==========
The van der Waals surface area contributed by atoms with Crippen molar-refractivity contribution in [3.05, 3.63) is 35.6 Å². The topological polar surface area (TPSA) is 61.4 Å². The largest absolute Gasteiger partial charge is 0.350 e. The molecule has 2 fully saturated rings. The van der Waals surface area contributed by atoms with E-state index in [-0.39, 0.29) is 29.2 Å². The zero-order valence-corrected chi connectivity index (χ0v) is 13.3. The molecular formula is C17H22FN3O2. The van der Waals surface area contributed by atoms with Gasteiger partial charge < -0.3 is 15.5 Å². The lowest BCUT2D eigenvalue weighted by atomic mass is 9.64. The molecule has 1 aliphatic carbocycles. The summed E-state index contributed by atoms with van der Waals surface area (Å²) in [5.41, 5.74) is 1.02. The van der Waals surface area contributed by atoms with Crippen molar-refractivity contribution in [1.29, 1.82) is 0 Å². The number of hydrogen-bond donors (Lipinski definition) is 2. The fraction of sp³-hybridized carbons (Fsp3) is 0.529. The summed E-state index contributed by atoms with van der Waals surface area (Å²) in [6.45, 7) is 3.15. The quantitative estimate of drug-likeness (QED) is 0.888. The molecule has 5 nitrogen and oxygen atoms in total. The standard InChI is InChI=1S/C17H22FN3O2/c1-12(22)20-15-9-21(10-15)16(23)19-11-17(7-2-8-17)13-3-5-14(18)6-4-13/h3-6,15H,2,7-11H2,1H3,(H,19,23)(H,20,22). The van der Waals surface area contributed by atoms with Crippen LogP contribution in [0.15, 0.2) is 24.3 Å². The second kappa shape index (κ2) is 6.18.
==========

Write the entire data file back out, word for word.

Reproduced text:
The van der Waals surface area contributed by atoms with Crippen molar-refractivity contribution in [3.05, 3.63) is 35.6 Å². The topological polar surface area (TPSA) is 61.4 Å². The largest absolute Gasteiger partial charge is 0.350 e. The molecule has 2 fully saturated rings. The van der Waals surface area contributed by atoms with E-state index in [-0.39, 0.29) is 29.2 Å². The zero-order valence-corrected chi connectivity index (χ0v) is 13.3. The molecular formula is C17H22FN3O2. The van der Waals surface area contributed by atoms with Gasteiger partial charge < -0.3 is 15.5 Å². The lowest BCUT2D eigenvalue weighted by atomic mass is 9.64. The molecule has 1 aliphatic carbocycles. The summed E-state index contributed by atoms with van der Waals surface area (Å²) in [5.41, 5.74) is 1.02. The van der Waals surface area contributed by atoms with Crippen molar-refractivity contribution in [1.29, 1.82) is 0 Å². The number of hydrogen-bond donors (Lipinski definition) is 2. The fraction of sp³-hybridized carbons (Fsp3) is 0.529. The summed E-state index contributed by atoms with van der Waals surface area (Å²) in [6.45, 7) is 3.15. The quantitative estimate of drug-likeness (QED) is 0.888. The molecule has 5 nitrogen and oxygen atoms in total. The standard InChI is InChI=1S/C17H22FN3O2/c1-12(22)20-15-9-21(10-15)16(23)19-11-17(7-2-8-17)13-3-5-14(18)6-4-13/h3-6,15H,2,7-11H2,1H3,(H,19,23)(H,20,22). The van der Waals surface area contributed by atoms with Crippen LogP contribution in [0.15, 0.2) is 24.3 Å². The second kappa shape index (κ2) is 6.18.